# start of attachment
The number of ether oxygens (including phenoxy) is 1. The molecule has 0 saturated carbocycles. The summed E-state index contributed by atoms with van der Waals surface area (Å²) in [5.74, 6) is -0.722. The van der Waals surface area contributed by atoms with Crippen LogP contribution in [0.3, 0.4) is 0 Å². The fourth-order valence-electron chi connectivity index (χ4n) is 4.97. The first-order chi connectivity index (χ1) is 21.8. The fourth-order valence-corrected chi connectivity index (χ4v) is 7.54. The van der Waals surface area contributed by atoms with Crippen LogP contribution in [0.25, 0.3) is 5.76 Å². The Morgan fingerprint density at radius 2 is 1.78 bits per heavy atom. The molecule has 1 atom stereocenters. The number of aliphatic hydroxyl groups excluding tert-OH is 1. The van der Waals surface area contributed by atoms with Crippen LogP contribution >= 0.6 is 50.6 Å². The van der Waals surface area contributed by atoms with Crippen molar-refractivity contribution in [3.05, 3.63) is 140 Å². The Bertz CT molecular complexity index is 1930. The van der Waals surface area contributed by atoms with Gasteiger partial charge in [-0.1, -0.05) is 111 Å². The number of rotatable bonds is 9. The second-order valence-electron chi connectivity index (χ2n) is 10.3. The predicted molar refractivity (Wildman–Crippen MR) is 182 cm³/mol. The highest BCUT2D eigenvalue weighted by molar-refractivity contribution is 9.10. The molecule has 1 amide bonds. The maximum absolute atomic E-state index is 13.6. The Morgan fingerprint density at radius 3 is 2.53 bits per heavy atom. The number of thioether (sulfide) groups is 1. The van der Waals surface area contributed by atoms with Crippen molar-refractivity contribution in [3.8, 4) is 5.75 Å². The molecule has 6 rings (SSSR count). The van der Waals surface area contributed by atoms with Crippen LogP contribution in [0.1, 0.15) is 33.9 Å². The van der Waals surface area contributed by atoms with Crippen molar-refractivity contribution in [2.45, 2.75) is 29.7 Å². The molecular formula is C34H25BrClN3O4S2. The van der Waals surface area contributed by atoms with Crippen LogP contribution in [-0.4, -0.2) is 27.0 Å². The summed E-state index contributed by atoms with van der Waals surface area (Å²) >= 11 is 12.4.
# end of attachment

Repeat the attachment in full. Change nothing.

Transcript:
The number of ether oxygens (including phenoxy) is 1. The molecule has 0 saturated carbocycles. The summed E-state index contributed by atoms with van der Waals surface area (Å²) in [5.74, 6) is -0.722. The van der Waals surface area contributed by atoms with Crippen LogP contribution in [0.3, 0.4) is 0 Å². The fourth-order valence-electron chi connectivity index (χ4n) is 4.97. The first-order chi connectivity index (χ1) is 21.8. The fourth-order valence-corrected chi connectivity index (χ4v) is 7.54. The van der Waals surface area contributed by atoms with Crippen LogP contribution in [0.25, 0.3) is 5.76 Å². The Morgan fingerprint density at radius 2 is 1.78 bits per heavy atom. The molecule has 1 atom stereocenters. The number of aliphatic hydroxyl groups excluding tert-OH is 1. The van der Waals surface area contributed by atoms with Crippen LogP contribution >= 0.6 is 50.6 Å². The van der Waals surface area contributed by atoms with Crippen molar-refractivity contribution in [3.05, 3.63) is 140 Å². The Bertz CT molecular complexity index is 1930. The van der Waals surface area contributed by atoms with Gasteiger partial charge in [-0.1, -0.05) is 111 Å². The number of rotatable bonds is 9. The second-order valence-electron chi connectivity index (χ2n) is 10.3. The predicted molar refractivity (Wildman–Crippen MR) is 182 cm³/mol. The highest BCUT2D eigenvalue weighted by molar-refractivity contribution is 9.10. The molecule has 1 amide bonds. The maximum absolute atomic E-state index is 13.6. The Morgan fingerprint density at radius 3 is 2.53 bits per heavy atom. The number of thioether (sulfide) groups is 1. The van der Waals surface area contributed by atoms with Crippen molar-refractivity contribution in [3.8, 4) is 5.75 Å². The molecule has 6 rings (SSSR count). The van der Waals surface area contributed by atoms with Crippen LogP contribution in [0.1, 0.15) is 33.9 Å². The van der Waals surface area contributed by atoms with Crippen molar-refractivity contribution in [2.45, 2.75) is 29.7 Å². The molecular formula is C34H25BrClN3O4S2. The van der Waals surface area contributed by atoms with Crippen LogP contribution in [-0.4, -0.2) is 27.0 Å². The summed E-state index contributed by atoms with van der Waals surface area (Å²) >= 11 is 12.4.